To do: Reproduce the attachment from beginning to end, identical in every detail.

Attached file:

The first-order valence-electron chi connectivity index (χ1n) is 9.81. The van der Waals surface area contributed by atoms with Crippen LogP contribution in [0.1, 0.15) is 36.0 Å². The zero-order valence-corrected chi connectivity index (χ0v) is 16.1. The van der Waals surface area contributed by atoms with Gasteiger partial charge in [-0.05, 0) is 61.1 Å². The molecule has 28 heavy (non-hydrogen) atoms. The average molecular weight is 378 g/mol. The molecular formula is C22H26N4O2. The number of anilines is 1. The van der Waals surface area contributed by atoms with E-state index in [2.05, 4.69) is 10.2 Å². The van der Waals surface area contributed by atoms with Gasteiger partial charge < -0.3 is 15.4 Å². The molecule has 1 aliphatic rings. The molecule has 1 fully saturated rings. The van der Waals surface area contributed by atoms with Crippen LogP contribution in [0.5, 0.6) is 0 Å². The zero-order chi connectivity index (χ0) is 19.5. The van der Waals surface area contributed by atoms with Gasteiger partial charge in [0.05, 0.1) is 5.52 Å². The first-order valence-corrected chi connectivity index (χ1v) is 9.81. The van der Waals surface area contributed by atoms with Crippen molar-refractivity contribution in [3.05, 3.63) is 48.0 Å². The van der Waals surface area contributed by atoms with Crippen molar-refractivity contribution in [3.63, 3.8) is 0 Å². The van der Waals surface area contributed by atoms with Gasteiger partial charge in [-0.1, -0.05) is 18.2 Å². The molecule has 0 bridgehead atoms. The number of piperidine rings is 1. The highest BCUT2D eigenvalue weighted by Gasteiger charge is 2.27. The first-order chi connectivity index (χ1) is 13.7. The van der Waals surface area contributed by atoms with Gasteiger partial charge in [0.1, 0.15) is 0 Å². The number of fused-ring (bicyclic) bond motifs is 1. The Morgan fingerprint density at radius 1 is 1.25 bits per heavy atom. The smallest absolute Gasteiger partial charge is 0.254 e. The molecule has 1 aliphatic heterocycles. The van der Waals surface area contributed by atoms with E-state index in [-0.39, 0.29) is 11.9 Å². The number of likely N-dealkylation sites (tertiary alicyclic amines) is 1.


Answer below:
The first-order valence-electron chi connectivity index (χ1n) is 9.81. The van der Waals surface area contributed by atoms with Crippen LogP contribution in [0.1, 0.15) is 36.0 Å². The zero-order valence-corrected chi connectivity index (χ0v) is 16.1. The van der Waals surface area contributed by atoms with Gasteiger partial charge in [-0.05, 0) is 61.1 Å². The molecule has 28 heavy (non-hydrogen) atoms. The average molecular weight is 378 g/mol. The molecular formula is C22H26N4O2. The number of anilines is 1. The van der Waals surface area contributed by atoms with E-state index in [2.05, 4.69) is 10.2 Å². The van der Waals surface area contributed by atoms with Gasteiger partial charge < -0.3 is 15.4 Å². The molecule has 1 aliphatic rings. The molecule has 1 fully saturated rings. The van der Waals surface area contributed by atoms with Crippen LogP contribution in [0.5, 0.6) is 0 Å². The zero-order chi connectivity index (χ0) is 19.5. The van der Waals surface area contributed by atoms with Gasteiger partial charge in [0.05, 0.1) is 5.52 Å². The first-order valence-corrected chi connectivity index (χ1v) is 9.81. The van der Waals surface area contributed by atoms with Crippen molar-refractivity contribution in [3.05, 3.63) is 48.0 Å². The van der Waals surface area contributed by atoms with Crippen molar-refractivity contribution in [3.63, 3.8) is 0 Å². The van der Waals surface area contributed by atoms with Gasteiger partial charge in [-0.1, -0.05) is 18.2 Å². The molecule has 0 bridgehead atoms. The number of piperidine rings is 1. The highest BCUT2D eigenvalue weighted by Gasteiger charge is 2.27. The first-order chi connectivity index (χ1) is 13.7. The van der Waals surface area contributed by atoms with Gasteiger partial charge in [0.1, 0.15) is 0 Å². The number of fused-ring (bicyclic) bond motifs is 1. The Morgan fingerprint density at radius 1 is 1.25 bits per heavy atom. The smallest absolute Gasteiger partial charge is 0.254 e. The molecule has 1 aliphatic heterocycles. The van der Waals surface area contributed by atoms with E-state index in [-0.39, 0.29) is 11.9 Å². The number of likely N-dealkylation sites (tertiary alicyclic amines) is 1.